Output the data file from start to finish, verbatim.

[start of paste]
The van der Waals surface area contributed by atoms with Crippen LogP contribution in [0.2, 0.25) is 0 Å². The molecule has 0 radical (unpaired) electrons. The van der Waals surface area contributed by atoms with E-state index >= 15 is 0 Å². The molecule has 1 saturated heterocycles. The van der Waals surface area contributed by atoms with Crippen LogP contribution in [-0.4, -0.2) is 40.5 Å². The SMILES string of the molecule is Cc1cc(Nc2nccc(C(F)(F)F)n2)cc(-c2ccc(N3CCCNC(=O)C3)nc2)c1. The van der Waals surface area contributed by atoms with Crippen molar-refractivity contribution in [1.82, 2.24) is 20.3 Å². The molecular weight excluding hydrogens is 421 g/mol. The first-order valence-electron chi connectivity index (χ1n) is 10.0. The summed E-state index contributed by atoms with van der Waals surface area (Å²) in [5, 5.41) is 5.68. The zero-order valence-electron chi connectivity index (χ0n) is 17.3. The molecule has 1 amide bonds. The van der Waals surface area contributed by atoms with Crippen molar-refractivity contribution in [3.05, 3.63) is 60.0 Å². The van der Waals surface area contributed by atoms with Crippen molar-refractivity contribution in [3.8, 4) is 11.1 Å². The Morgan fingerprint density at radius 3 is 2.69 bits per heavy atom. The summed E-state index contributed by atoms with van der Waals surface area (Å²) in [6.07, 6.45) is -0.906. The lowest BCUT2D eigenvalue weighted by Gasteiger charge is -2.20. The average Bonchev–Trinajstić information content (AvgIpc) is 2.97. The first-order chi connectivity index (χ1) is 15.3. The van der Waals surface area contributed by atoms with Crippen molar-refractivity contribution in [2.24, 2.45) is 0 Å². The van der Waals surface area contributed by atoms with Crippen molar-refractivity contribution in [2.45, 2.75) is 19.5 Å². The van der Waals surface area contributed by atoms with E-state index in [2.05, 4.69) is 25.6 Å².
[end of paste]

The van der Waals surface area contributed by atoms with Crippen LogP contribution in [0.2, 0.25) is 0 Å². The molecule has 0 radical (unpaired) electrons. The van der Waals surface area contributed by atoms with E-state index >= 15 is 0 Å². The molecule has 1 saturated heterocycles. The van der Waals surface area contributed by atoms with Crippen LogP contribution in [-0.4, -0.2) is 40.5 Å². The SMILES string of the molecule is Cc1cc(Nc2nccc(C(F)(F)F)n2)cc(-c2ccc(N3CCCNC(=O)C3)nc2)c1. The van der Waals surface area contributed by atoms with Crippen molar-refractivity contribution in [1.82, 2.24) is 20.3 Å². The molecular weight excluding hydrogens is 421 g/mol. The first-order valence-electron chi connectivity index (χ1n) is 10.0. The summed E-state index contributed by atoms with van der Waals surface area (Å²) in [5, 5.41) is 5.68. The zero-order valence-electron chi connectivity index (χ0n) is 17.3. The molecule has 1 amide bonds. The van der Waals surface area contributed by atoms with Crippen molar-refractivity contribution in [3.05, 3.63) is 60.0 Å². The van der Waals surface area contributed by atoms with Crippen molar-refractivity contribution in [3.8, 4) is 11.1 Å². The Morgan fingerprint density at radius 3 is 2.69 bits per heavy atom. The summed E-state index contributed by atoms with van der Waals surface area (Å²) in [6.07, 6.45) is -0.906. The lowest BCUT2D eigenvalue weighted by Gasteiger charge is -2.20. The average Bonchev–Trinajstić information content (AvgIpc) is 2.97. The first-order chi connectivity index (χ1) is 15.3. The van der Waals surface area contributed by atoms with Crippen molar-refractivity contribution in [2.24, 2.45) is 0 Å². The van der Waals surface area contributed by atoms with Crippen molar-refractivity contribution in [2.45, 2.75) is 19.5 Å². The van der Waals surface area contributed by atoms with E-state index in [2.05, 4.69) is 25.6 Å².